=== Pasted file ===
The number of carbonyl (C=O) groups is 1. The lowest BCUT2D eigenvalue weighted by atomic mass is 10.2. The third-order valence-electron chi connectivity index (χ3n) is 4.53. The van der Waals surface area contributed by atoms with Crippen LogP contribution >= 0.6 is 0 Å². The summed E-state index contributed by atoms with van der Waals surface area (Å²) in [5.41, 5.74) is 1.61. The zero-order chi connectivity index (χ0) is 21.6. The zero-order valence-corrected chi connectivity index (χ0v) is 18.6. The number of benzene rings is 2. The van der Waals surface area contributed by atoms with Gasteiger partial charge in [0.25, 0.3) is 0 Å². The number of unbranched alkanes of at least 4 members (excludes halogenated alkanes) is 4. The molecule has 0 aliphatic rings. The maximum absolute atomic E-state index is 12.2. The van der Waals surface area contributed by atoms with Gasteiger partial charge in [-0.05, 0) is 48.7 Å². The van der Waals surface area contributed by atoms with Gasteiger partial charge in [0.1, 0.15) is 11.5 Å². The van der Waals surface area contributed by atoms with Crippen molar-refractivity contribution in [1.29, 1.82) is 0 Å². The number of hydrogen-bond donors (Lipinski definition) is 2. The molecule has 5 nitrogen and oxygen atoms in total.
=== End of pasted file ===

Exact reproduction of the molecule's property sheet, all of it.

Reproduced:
The number of carbonyl (C=O) groups is 1. The lowest BCUT2D eigenvalue weighted by atomic mass is 10.2. The third-order valence-electron chi connectivity index (χ3n) is 4.53. The van der Waals surface area contributed by atoms with Crippen LogP contribution >= 0.6 is 0 Å². The summed E-state index contributed by atoms with van der Waals surface area (Å²) in [5.41, 5.74) is 1.61. The zero-order chi connectivity index (χ0) is 21.6. The zero-order valence-corrected chi connectivity index (χ0v) is 18.6. The number of benzene rings is 2. The van der Waals surface area contributed by atoms with Gasteiger partial charge in [0.25, 0.3) is 0 Å². The number of unbranched alkanes of at least 4 members (excludes halogenated alkanes) is 4. The molecule has 0 aliphatic rings. The maximum absolute atomic E-state index is 12.2. The van der Waals surface area contributed by atoms with Gasteiger partial charge in [-0.05, 0) is 48.7 Å². The van der Waals surface area contributed by atoms with Gasteiger partial charge in [0.1, 0.15) is 11.5 Å². The van der Waals surface area contributed by atoms with Crippen molar-refractivity contribution in [1.29, 1.82) is 0 Å². The number of hydrogen-bond donors (Lipinski definition) is 2. The molecule has 5 nitrogen and oxygen atoms in total.